As much as I loved the song and as much as it resonated with how I often feel about my life with God, I was troubled by it, too. Yes, my life with God has often been this sort of deep wrestling in the dark of night, mostly centered around my sexuality and call to celibacy. Yes, I have often felt trapped by God, as if God was my enemy. At times I have wished that there was a treaty I could sign between God’s love and mine so that I could cut my losses and walk away. But this is not the gospel. The beauty of Leonard Cohen’s “Treaty” is that it names the depth of the tragedy. It is honest in that way, as in honest-to-the-human-experience. But the problem of Cohen’s song is that ultimately there is no comedic ending, no surprise that moves us beyond anything we could have imagined. There is only resignation. The gospel is not a tragedy. It is not, ultimately, a sad and dark and tragic story in which we are fatalistically resigned to suffering and death. Instead, the gospel is finally a deep comedy.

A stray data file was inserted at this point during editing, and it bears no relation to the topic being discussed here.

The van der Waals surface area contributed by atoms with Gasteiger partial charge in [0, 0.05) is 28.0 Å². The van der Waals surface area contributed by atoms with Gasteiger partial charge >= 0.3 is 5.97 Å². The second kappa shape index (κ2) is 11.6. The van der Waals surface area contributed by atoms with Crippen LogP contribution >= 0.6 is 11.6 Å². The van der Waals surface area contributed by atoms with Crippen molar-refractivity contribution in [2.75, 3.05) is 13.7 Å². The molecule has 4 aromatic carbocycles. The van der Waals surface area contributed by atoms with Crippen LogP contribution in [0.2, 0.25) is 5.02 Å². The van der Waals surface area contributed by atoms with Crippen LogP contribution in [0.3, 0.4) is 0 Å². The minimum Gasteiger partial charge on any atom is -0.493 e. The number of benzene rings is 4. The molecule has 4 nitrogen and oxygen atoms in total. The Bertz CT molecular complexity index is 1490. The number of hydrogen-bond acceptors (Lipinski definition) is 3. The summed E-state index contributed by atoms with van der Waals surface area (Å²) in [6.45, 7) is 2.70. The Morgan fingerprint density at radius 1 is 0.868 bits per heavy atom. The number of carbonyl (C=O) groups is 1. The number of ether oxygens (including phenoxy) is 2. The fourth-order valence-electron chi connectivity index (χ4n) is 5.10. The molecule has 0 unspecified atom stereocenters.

When I tell others that I am called to a life of celibacy the most common responses I receive are those of pity and sorrow. No one has said, “Congratulations, we are so happy for you!” No one has shrieked in joy, thrown their arms around me in a giant hug, or secretly planned a party to celebrate my permanent bachelorhood. I haven’t gotten gifts of blenders and spatulas, bath towels and bed sheets. In the popular imagination, Christian and non-Christian alike, celibacy is thought to be a tragic life-sentence to loneliness and despair, not something to celebrate. I confess, I am often tempted to think of my celibacy—and the whole of the Christian life, for that matter—in this way, too. To see the story of God’s people primarily as a story of creation gone bad, of sin and its sorrowful destruction, of a fallen world that is not as it should be; as a story of sometimes purposeful, other times meaningless, suffering and cross-bearing.